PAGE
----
Detection and Inhibition of Undesirable Tumour-Promotion by Non-Transformed Stroma Cells

Background: Only recently it was recognized that cancer cells may receive active support by microenvironmental stromal cells via secreted growth factors and other tumour promoters. Our aim is to establish therapeutic strategies to specifically suppress such undesirable cell activities. Up until now, no standard assay has been established for quantifying such tumor promoting molecules. With our assays based on targeted proteomics, we have developed assays for this purpose. We are currently identifying and quantifying relevant tumor promoters in cell culture models as well as in blood samples. These assays allow us now to screen for drugs which suppress such tumour-supporting activities and may be used for patient treatment.

Methods and Models: Molecular profiling (I, II), targeted analyses (III) and cell culture (IV). Several kinds of leukemia cells, e.g. from Chronic Lymphatic Leukemia and Multiple Myeloma are strongly dependent on the microenvironmental support and would die spontaneously without that support. Therefore these still incurable B-cell malignancies are ideal model systems for our research. We isolate and analyse tumour cells from patients and optionally co-culture them with primary bone marrow-derived stromal cells for subsequent treatment and investigations.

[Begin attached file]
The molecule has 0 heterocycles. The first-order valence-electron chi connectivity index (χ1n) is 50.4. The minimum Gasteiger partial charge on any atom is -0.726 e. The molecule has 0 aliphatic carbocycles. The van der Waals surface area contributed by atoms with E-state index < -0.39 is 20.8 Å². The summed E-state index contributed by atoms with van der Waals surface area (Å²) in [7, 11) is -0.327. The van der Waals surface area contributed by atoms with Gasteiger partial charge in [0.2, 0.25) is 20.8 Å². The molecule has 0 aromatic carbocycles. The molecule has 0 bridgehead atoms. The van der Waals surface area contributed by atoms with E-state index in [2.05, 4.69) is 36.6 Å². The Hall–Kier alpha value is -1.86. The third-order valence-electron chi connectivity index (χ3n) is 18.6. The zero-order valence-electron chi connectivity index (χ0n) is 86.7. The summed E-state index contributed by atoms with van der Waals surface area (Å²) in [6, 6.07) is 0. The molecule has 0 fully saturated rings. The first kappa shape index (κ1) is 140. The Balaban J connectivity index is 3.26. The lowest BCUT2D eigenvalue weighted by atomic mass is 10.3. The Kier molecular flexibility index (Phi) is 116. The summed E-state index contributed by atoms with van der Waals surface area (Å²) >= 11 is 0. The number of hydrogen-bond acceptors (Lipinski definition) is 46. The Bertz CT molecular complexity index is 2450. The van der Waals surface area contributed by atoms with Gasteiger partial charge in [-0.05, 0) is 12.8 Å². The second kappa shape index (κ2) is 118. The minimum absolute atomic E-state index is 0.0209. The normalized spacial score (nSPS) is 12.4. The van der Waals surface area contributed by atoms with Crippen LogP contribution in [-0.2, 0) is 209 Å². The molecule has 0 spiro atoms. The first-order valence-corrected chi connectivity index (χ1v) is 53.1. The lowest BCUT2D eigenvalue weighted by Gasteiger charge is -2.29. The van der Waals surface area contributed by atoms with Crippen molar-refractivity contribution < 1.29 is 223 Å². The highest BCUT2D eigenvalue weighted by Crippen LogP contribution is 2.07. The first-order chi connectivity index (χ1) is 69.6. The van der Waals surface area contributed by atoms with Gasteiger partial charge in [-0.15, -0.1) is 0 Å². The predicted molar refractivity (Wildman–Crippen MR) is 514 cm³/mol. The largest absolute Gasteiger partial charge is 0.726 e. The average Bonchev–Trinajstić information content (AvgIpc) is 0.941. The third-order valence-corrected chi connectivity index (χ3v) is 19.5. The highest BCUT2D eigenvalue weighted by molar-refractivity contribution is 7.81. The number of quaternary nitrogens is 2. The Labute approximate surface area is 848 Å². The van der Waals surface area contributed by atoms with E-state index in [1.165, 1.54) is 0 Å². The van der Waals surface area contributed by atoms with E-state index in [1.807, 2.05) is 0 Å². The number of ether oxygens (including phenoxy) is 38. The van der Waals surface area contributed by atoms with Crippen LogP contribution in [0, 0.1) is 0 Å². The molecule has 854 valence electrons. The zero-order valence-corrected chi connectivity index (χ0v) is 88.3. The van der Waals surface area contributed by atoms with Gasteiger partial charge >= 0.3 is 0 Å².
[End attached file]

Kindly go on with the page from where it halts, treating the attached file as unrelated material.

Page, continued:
Aims: We want to find drugs specifically interfering with undesirable stromal cell activities by monitoring tumor promoter secretion using our analytical assays. It is our great aim to test such active compounds in clinical trials with the hope that successful pre-treatment of stromal cells would render a following chemotherapeutic treatment less toxic and more efficient.

Collaboration partners and funding:

  • Univ.-Prof. Dr. Dr.h.c. Christoph Zielinski, Chairman, Clinical Division of Oncology and Department of Medicine I, Chairman, Comprehensive Cancer Center Medical University Vienna - General Hospital Vienna, Austria
  • Prof. Dr. Hermine Agis, Department of Medicine I, Medical University of Vienna.
  • Prof. Dr. Peter and Dr. Ingeborg Ambros, Children’s Cancer Research Institute, Vienna
  • Prof. Dr. Josef Schwarzmeier, Karl Landsteiner Institute for Bioanalytical Oncology.
  • Prof. Dr. Verena Paulitschke, Department of General Dermatology, Medical University of Vienna

This project is supported by:

  • Austrian Research Fund fwf
  • Austrian Research Promotion Agency (FFG)
  • Bürgermeisterfond of Vienna
  • Initiative Krebsforschung
  • Karl Fellinger Foundation